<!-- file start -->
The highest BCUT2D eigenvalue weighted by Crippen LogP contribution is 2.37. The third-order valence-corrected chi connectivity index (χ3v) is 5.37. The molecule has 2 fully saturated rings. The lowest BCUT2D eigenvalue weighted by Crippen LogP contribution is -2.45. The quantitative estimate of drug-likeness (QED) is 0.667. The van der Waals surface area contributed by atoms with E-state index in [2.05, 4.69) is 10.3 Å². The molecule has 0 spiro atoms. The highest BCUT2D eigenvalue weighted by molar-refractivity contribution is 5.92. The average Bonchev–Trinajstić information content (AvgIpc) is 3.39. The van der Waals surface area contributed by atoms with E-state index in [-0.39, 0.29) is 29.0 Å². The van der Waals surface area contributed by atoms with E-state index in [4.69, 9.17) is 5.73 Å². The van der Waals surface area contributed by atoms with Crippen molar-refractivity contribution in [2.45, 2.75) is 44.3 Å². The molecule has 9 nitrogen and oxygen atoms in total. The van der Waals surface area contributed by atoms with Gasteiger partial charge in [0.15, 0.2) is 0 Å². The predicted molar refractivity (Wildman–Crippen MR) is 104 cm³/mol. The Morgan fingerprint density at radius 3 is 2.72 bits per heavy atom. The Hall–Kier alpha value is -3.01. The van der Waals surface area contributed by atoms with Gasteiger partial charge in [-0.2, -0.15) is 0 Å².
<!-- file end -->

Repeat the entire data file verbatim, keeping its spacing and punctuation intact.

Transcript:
The highest BCUT2D eigenvalue weighted by Crippen LogP contribution is 2.37. The third-order valence-corrected chi connectivity index (χ3v) is 5.37. The molecule has 2 fully saturated rings. The lowest BCUT2D eigenvalue weighted by Crippen LogP contribution is -2.45. The quantitative estimate of drug-likeness (QED) is 0.667. The van der Waals surface area contributed by atoms with E-state index in [2.05, 4.69) is 10.3 Å². The molecule has 0 spiro atoms. The highest BCUT2D eigenvalue weighted by molar-refractivity contribution is 5.92. The average Bonchev–Trinajstić information content (AvgIpc) is 3.39. The van der Waals surface area contributed by atoms with E-state index in [-0.39, 0.29) is 29.0 Å². The van der Waals surface area contributed by atoms with E-state index in [4.69, 9.17) is 5.73 Å². The van der Waals surface area contributed by atoms with Crippen molar-refractivity contribution in [2.45, 2.75) is 44.3 Å². The molecule has 9 nitrogen and oxygen atoms in total. The van der Waals surface area contributed by atoms with Gasteiger partial charge in [0.15, 0.2) is 0 Å². The predicted molar refractivity (Wildman–Crippen MR) is 104 cm³/mol. The Morgan fingerprint density at radius 3 is 2.72 bits per heavy atom. The Hall–Kier alpha value is -3.01. The van der Waals surface area contributed by atoms with Gasteiger partial charge in [-0.2, -0.15) is 0 Å².